In Twilight, Charlie is protective of Bella and treats Edward with some patriarchal hostility when he finds out they are dating. Charlie demands, “You take care of my girl, all right?” In the Life and Death counterpart scene, instead of a gruff fatherly interaction, Charlie is literally swoony over his son’s girlfriend. “She unleashed the dimples, and his face went blank. It took him a second to recover.” Also, “Charlie ran a hand through his hair self-consciously. I didn’t think I’d ever seen him so flustered.” It’s very…awkward…
WORTHY OF FURTHER ANALYSIS
In Twilight, Edward rescues Bella from a group of men that it is heavily implied intended to rape her. In Life and Death, Edythe rescues Beau from drug dealers who decide they are going to maybe shoot him because one of them saw him with Charlie when he arrived at the airport and they therefore mistakenly assume he is an undercover cop and that he is going to bust them even though he barely witnesses an unclear transaction from afar and is basically just walking by. I think there is a LOT that can be dissected here, in comparing the way the threat to Bella is so apparent just from the fact that she finds herself alone and accosted by strange men that she is mentally preparing to physically defend herself, versus the contrived circumstances necessary to put Beau in some sort of equivalent danger, and even with a gun pointed at his head he does not react as strongly as Bella does when she is at the other end of the street from her would-be attackers. Similarly, Rose’s backstory (her human death was rape and murder at the hands of her fiance and his friends) becomes not-really-synonymous Royal’s “my fiance was the daughter of a mob boss and she tricked me into getting engaged because i wanted power but then she had her lover from a rival criminal syndicate beat me to death.” Are these differences more attributable to straight/white/male privilege, or rape culture?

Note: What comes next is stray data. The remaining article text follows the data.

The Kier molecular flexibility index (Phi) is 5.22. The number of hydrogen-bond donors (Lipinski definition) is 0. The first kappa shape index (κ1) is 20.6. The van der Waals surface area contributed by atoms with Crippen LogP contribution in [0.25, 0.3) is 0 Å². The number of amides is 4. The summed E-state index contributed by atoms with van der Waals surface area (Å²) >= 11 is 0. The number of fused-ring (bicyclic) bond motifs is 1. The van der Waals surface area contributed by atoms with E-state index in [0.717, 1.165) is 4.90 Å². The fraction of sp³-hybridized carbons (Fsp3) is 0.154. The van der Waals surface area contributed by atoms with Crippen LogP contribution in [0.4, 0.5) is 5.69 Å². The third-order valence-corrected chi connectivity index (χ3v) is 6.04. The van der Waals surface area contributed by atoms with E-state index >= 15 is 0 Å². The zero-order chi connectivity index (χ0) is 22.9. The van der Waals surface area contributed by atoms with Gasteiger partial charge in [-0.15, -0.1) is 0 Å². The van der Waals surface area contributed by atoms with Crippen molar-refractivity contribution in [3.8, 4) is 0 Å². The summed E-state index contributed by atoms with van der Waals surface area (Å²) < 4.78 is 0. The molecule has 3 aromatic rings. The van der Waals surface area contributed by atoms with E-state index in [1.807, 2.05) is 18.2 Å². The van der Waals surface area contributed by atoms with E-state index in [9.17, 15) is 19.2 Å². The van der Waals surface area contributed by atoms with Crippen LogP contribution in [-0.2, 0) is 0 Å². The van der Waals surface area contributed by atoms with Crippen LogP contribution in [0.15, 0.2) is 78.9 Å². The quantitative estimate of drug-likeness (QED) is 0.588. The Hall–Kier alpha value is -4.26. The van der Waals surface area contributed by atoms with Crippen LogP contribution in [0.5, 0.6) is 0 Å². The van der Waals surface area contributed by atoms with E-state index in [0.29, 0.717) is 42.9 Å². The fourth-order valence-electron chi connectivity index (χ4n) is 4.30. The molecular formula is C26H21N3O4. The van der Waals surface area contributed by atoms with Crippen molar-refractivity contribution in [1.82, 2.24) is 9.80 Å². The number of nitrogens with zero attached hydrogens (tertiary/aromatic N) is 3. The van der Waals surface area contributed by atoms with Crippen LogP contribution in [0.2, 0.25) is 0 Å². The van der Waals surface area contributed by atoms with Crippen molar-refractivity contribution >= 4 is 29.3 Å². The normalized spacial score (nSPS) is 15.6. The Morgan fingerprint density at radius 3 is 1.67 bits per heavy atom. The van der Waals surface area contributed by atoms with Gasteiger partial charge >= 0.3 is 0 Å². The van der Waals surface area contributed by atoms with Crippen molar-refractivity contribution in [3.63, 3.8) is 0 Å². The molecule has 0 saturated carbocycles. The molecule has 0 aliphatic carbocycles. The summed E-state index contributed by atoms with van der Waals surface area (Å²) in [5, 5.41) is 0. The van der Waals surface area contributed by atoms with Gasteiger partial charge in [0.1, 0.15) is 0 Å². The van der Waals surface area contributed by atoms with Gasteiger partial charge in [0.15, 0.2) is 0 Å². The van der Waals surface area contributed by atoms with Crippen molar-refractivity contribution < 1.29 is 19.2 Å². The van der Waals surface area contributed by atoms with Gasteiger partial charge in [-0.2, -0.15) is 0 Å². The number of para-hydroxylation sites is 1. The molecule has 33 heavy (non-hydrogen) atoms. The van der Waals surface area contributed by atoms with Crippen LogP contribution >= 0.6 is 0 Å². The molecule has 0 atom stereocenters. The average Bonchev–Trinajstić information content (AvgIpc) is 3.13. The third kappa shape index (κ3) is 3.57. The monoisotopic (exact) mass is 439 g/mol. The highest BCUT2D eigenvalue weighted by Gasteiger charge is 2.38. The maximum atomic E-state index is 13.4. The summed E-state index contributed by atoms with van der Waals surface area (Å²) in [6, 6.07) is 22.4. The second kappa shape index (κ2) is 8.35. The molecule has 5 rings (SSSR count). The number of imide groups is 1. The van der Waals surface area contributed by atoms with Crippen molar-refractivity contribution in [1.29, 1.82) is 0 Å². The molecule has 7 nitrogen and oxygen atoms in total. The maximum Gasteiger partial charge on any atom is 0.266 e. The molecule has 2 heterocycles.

Also, Beau, like Bella, has several human admirers as the new kid at school. However I don’t recall Bella so actively manipulating her suitors into dating other girls the way that Beau does with both McKayla(/”Mike”) and Taylor(/”Tyler”). I think Beau in general is written as a more active character than Bella, who tended to be more passive, but this particular behavior felt like it had an extra layer of negativity somehow.
After their Port Angelos impromptu dinner-date, Beau tries to protest that Edythe is picking up the tab and she says, “Try not to get caught up in antiquated gender roles.” I found this particularly hilarious because just a few pages earlier she loaned him her scarf and assured him, “It’s not a lady’s scarf, if that’s what’s bothering you. I stole it from Archie,” and furthermore the whole Life and Death dinner date starts with Edythe asking Beau’s friends, “Will it ruin your night if I make Beau take me to dinner?”, whereas in Twilight Edward simply states “I’m taking you to dinner.” This type of switching is littered all throughout the book; when Bella tells Charlie she has a date with Edward, he asks “where is he taking you?” but when Beau tells Charlie he has a date with Edythe, the question becomes “where are you taking her?” So it’s not just a gender swap, it’s a gender swap plus a role reversal so that everything still lines up with the “antiquated gender roles” that we are supposedly not meant to “get caught up in.”
When Bella is killing time, she flips through the collected works of Jane Austen, but Beau reads Twenty Thousand Leagues Under the Sea and and specifies that what usually catches his interest is “a giant squid or a narwhal.” This just seemed like a very silly and unnecessary change, perpetuating the myth of GIRL books vs BOY books.
Life and Death’s vampiric chill bothers humans significantly more than Twilight‘s; twice Beau narrates that his hands are numb after holding hands with Edythe. Does this change mean–**SPOILER ALERT** the altered ending of Beau becoming a vampire after the tracker bites him is more necessary, so that he and Edythe can comfortably consummate their love, whereas it was important for Bella and Edward to do the do before she transformed so that she could have a baby? Like, was the changed ending a side-step of the fact that Beau couldn’t birth a baby if he wanted to, or was it motivated by an assumption that having a baby is not a definitive part of the male human experience or necessary for his happily ever after the way some have argued the original series implies it is for women? Probably the changes to the ending were motivated mostly by a desire to definitively end the story in one book, but it’s doubtful Beau’s gender wasn’t a significant factor in Meyer’s narrative choices as well.
Bella has often been criticized for being too bland, but Beau is worse, literally describing himself as “the kid who was too quiet and too pale, who didn’t know anything about gaming or cars or baseball statistics or anything else I was supposed to be into. Unlike the other guys, I didn’t have a ton of free time for hobbies,” (emphasis added.) Not just no socially sanctioned “gender-appropriate” (?) hobbies, but NO hobbies at all! Never mind that he clearly likes to read and cook. Those couldn’t possibly be considered hobbies! (?!) Ridiculous.